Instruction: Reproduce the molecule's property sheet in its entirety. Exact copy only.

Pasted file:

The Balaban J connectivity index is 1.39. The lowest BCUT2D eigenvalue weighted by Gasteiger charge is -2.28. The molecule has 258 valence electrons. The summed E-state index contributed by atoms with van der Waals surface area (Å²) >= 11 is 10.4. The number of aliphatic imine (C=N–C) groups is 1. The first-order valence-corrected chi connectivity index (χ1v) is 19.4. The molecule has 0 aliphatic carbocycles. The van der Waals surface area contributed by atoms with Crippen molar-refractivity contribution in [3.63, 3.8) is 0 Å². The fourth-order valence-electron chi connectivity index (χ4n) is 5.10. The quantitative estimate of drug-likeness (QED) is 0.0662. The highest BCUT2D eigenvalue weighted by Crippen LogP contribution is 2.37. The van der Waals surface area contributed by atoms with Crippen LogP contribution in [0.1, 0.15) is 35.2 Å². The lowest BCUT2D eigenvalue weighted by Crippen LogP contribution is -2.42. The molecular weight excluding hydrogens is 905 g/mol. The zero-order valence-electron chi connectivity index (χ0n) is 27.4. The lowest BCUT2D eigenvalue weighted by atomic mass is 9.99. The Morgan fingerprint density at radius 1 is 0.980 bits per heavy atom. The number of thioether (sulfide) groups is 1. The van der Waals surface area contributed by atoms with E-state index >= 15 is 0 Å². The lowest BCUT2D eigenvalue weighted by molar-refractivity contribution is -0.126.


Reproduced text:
The Balaban J connectivity index is 1.39. The lowest BCUT2D eigenvalue weighted by Gasteiger charge is -2.28. The molecule has 258 valence electrons. The summed E-state index contributed by atoms with van der Waals surface area (Å²) >= 11 is 10.4. The number of aliphatic imine (C=N–C) groups is 1. The first-order valence-corrected chi connectivity index (χ1v) is 19.4. The molecule has 0 aliphatic carbocycles. The van der Waals surface area contributed by atoms with Crippen molar-refractivity contribution in [3.63, 3.8) is 0 Å². The fourth-order valence-electron chi connectivity index (χ4n) is 5.10. The quantitative estimate of drug-likeness (QED) is 0.0662. The highest BCUT2D eigenvalue weighted by Crippen LogP contribution is 2.37. The van der Waals surface area contributed by atoms with Crippen LogP contribution in [0.1, 0.15) is 35.2 Å². The lowest BCUT2D eigenvalue weighted by Crippen LogP contribution is -2.42. The molecular weight excluding hydrogens is 905 g/mol. The zero-order valence-electron chi connectivity index (χ0n) is 27.4. The lowest BCUT2D eigenvalue weighted by atomic mass is 9.99. The Morgan fingerprint density at radius 1 is 0.980 bits per heavy atom. The number of thioether (sulfide) groups is 1. The van der Waals surface area contributed by atoms with E-state index >= 15 is 0 Å². The lowest BCUT2D eigenvalue weighted by molar-refractivity contribution is -0.126.